The government, ministries and agencies have instructed localities to manage prices while a number of enterprises have actively joined the price stabilization program to ensure people’s supply of basic necessities, especially in food.
Highlighting the risks that could potentially impact the CPI over the rest of this year and into next, Huong said global material prices remain high, which could push up consumer product prices in the countries, thereby putting pressure on inflation.
Fuel prices are also expected to rise again due to the complicated conflict between Russia and Ukraine and rising energy demand in China as its economy recovers from the pandemic.
At the same time, the supply of fertilizers and cereals used for the production of animal feed is decreasing, which could lead to higher food prices.
Meanwhile, consumer demand is expected to rebound, especially tourism, entertainment and catering, she said.
According to her, the GSO suggested that ministries, agencies and localities fully prepare for food and necessities to meet public demand.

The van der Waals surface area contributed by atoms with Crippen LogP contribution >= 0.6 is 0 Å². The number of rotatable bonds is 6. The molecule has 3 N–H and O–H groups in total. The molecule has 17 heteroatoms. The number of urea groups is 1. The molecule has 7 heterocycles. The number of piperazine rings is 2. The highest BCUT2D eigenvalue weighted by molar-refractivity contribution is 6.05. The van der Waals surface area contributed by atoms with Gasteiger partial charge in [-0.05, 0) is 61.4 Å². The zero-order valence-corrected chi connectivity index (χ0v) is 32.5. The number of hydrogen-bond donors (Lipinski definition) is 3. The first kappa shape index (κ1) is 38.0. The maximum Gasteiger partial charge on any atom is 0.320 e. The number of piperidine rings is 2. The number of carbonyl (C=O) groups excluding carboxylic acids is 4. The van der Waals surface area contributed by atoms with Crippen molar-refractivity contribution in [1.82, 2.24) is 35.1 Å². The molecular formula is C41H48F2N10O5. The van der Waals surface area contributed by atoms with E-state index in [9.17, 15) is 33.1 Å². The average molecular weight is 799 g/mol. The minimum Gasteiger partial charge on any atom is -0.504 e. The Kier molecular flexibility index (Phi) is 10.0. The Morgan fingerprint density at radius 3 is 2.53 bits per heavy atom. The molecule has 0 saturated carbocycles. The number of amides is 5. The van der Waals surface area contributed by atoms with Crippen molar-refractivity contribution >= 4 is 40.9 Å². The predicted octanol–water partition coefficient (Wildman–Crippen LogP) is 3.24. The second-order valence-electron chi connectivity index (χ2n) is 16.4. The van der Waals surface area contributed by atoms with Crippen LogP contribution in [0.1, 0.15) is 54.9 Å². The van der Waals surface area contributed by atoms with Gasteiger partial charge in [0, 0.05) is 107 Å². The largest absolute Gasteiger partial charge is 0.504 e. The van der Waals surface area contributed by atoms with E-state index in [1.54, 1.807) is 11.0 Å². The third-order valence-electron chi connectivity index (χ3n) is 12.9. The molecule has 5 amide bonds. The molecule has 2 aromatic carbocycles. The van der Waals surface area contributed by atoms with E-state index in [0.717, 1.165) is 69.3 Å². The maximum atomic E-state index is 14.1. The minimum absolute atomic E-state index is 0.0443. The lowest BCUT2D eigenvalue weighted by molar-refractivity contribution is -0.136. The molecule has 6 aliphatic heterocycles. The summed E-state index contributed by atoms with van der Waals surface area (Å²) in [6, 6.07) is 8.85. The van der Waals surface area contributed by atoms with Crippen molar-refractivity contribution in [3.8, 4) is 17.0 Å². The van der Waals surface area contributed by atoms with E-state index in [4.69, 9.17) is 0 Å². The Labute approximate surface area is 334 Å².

The Ministry of Agriculture and Rural Development must ensure the supply of pork, especially at the end of the year, while the Ministry of Industry and Trade and localities must stabilize its prices.
Home fuel supplies should also be guaranteed and the reduction of value added and special consumption taxes should be considered in the event of a rebound in global fuel prices.
The GSO has also proposed boosting the production of other important inputs such as iron and steel, building materials and animal feed.
The State Bank of Vietnam (SBV) was advised to continue to pursue an active and flexible monetary policy and to combine it with fiscal and macroeconomic policies to control inflation and ensure the supply of capital to the economy, she said.